Quote:
Originally Posted by younglisa7 View Post
I have cabin fever here. The weather has been too wet for my garden but I finally got my Ball Blue Book guide to preserving. The first book I got only had recipes and no instructions. I ordered this book 2-3 months ago and the bookstore just got it. Yay. Now I am really excited about canning.

What size pressure cookers do you all use? What is the difference between weights and gauges?

I have never canned anything other than jams and jellies so don't be hard on me, lol.

Can you can ground beef? Cooked or raw? What is the process please.

I would also love to can a soup that I make and we eat every day for lunch. It has store canned tomatoes and northern beans along with fresh carrots, celery, cabbage, spinach, rice and seasonings. I will leave the rice out and add it in when I open the cans. What about the canned tomato and beans? Can those be re canned or should I omit them from my recipe? Can I use dry beans and then how?

Sorry for all the questions but I really don't want to poison my DH and I

Tonight I will be reading my new book and searching for recipes. Woo hoo.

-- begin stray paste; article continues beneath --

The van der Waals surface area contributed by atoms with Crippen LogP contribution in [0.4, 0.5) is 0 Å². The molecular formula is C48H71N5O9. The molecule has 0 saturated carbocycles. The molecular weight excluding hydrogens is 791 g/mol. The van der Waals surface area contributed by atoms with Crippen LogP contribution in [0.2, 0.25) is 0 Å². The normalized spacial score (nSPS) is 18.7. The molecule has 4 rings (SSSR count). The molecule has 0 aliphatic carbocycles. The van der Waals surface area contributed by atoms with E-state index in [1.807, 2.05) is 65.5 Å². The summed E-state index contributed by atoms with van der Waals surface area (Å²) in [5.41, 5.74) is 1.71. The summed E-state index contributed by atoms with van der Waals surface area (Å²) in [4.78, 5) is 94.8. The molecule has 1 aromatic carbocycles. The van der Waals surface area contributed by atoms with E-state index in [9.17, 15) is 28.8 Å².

Thanks
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Old 05-09-2009, 06:54 PM
 
Location: Somewhere out there
18,270 posts, read 20,590,662 times
Reputation: 41060
Quote:
Originally Posted by younglisa7 View Post
I have cabin fever here. The weather has been too wet for my garden but I finally got my Ball Blue Book guide to preserving. The first book I got only had recipes and no instructions. I ordered this book 2-3 months ago and the bookstore just got it. Yay. Now I am really excited about canning.

What size pressure cookers do you all use? What is the difference between weights and gauges?

I have never canned anything other than jams and jellies so don't be hard on me, lol.

Can you can ground beef? Cooked or raw? What is the process please.

I would also love to can a soup that I make and we eat every day for lunch. It has store canned tomatoes and northern beans along with fresh carrots, celery, cabbage, spinach, rice and seasonings. I will leave the rice out and add it in when I open the cans. What about the canned tomato and beans? Can those be re canned or should I omit them from my recipe? Can I use dry beans and then how?

Sorry for all the questions but I really don't want to poison my DH and I

Tonight I will be reading my new book and searching for recipes. Woo hoo.

Thanks
Glad you got the BBB guide I saw the new ones out at Wal Mart a couple of weeks ago.